The Tudor Roses

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Interview With Judith Arnopp - Author of Intractable Heart: the Story of Katheryn Parr

 

Author Judith Arnopp

 

As part of a virtual tour by author Judith Arnopp to celebrate the publishing of her latest novel, Intractable Heart: the Story of Katheryn Parr, Judith calls in on the court of The Tudor Roses and, as is only fair and right, she is put under the spotlight and asked some important questions!

 

Judith is a lovely lady and has written many novels previous to this much anticipated one about the life of Katherine Parr, so it is our great pleasure to be hosting her here on our humble blog. We hope you all enjoy reading her responses to her questions and will pop over to her pages afterwards to check out more about Intractable Heart and her other works.

 

So, without any further preamble, on with the grilling...

 

Hello Judith and welcome to the Tudor Zone, you will be asked 20 questions! Are you sitting comfortably? Good, then we shall begin.

 

                What inspired you to write books based in Tudor England?

 

When I first began to write full length novels I was under the impression that readers were tired of Tudor books. There are so many. The Tudors are also on the T.V, on home wares, jewellery, biscuit tins. I thought they’d been done to death but I had so many readers ask me if I wrote, or had ever thought of writing, Tudor books, that I thought I’d give it go.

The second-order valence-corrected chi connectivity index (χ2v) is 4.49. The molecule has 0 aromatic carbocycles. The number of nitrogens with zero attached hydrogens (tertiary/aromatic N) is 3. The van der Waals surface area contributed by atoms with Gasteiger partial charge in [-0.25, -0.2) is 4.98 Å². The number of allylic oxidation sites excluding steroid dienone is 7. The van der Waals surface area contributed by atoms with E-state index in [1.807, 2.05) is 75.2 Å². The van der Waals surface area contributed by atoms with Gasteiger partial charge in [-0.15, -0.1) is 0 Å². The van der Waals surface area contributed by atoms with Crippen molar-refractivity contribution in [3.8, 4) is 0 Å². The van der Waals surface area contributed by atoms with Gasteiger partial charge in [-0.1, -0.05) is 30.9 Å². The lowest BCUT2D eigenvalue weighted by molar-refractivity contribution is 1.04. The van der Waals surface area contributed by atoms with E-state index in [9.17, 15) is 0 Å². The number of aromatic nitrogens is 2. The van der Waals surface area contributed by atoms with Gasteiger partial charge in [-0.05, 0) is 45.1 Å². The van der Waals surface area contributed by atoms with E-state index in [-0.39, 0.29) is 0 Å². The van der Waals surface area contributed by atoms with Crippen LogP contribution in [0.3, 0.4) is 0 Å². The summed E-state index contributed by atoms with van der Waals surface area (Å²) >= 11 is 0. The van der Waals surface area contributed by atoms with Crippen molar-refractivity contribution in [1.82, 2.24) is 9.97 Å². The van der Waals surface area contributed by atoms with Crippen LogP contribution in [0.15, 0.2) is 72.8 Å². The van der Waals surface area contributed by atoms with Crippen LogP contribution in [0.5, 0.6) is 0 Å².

You have also written books based in Saxon/ Norman times so what made you jump from that period to the Tudor dynasty and will you be venturing back?

 

I think my readers would have something to say if I did J Although my Saxon/Norman books are selling better now, that is because people have read and enjoyed the Tudor ones. I receive lovely emails from people telling what they love about my work and what they’d like to see me do next so I have plenty of scope. I am very comfortable with Henry and plan to stay with him a bit longer, providing he doesn’t dispatch me first.

 

Your new book is called Intractable Heart: The Story of Katheryn Parr and the cover photo, as us Roses know, was taken by our very own Darren - what made you pick that particular photo?